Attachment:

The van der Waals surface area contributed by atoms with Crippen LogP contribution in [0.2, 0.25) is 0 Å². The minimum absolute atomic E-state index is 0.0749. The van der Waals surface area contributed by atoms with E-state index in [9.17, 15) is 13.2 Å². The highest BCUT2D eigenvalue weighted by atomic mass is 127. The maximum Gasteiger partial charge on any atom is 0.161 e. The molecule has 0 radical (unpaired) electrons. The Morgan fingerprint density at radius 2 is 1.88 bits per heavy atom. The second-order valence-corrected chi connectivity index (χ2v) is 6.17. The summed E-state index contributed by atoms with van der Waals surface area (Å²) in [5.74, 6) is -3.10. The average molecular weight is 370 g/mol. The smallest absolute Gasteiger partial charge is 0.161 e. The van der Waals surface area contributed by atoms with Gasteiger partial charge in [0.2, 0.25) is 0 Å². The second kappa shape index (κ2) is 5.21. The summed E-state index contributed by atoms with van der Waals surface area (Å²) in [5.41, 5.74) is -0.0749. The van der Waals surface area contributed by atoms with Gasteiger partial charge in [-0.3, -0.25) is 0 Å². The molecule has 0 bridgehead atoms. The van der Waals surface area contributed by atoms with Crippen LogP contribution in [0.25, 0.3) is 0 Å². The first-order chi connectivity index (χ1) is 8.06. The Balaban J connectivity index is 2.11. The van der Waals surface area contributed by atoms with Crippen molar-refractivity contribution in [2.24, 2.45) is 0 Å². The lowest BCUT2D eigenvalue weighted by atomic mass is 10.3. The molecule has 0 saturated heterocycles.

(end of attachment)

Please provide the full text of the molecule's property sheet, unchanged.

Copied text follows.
The van der Waals surface area contributed by atoms with Crippen LogP contribution in [0.2, 0.25) is 0 Å². The minimum absolute atomic E-state index is 0.0749. The van der Waals surface area contributed by atoms with E-state index in [9.17, 15) is 13.2 Å². The highest BCUT2D eigenvalue weighted by atomic mass is 127. The maximum Gasteiger partial charge on any atom is 0.161 e. The molecule has 0 radical (unpaired) electrons. The Morgan fingerprint density at radius 2 is 1.88 bits per heavy atom. The second-order valence-corrected chi connectivity index (χ2v) is 6.17. The summed E-state index contributed by atoms with van der Waals surface area (Å²) in [5.74, 6) is -3.10. The average molecular weight is 370 g/mol. The smallest absolute Gasteiger partial charge is 0.161 e. The van der Waals surface area contributed by atoms with Gasteiger partial charge in [0.2, 0.25) is 0 Å². The second kappa shape index (κ2) is 5.21. The summed E-state index contributed by atoms with van der Waals surface area (Å²) in [5.41, 5.74) is -0.0749. The van der Waals surface area contributed by atoms with Gasteiger partial charge in [-0.3, -0.25) is 0 Å². The molecule has 0 bridgehead atoms. The van der Waals surface area contributed by atoms with Crippen LogP contribution in [0.25, 0.3) is 0 Å². The first-order chi connectivity index (χ1) is 8.06. The Balaban J connectivity index is 2.11. The van der Waals surface area contributed by atoms with Crippen molar-refractivity contribution in [2.24, 2.45) is 0 Å². The lowest BCUT2D eigenvalue weighted by atomic mass is 10.3. The molecule has 0 saturated heterocycles.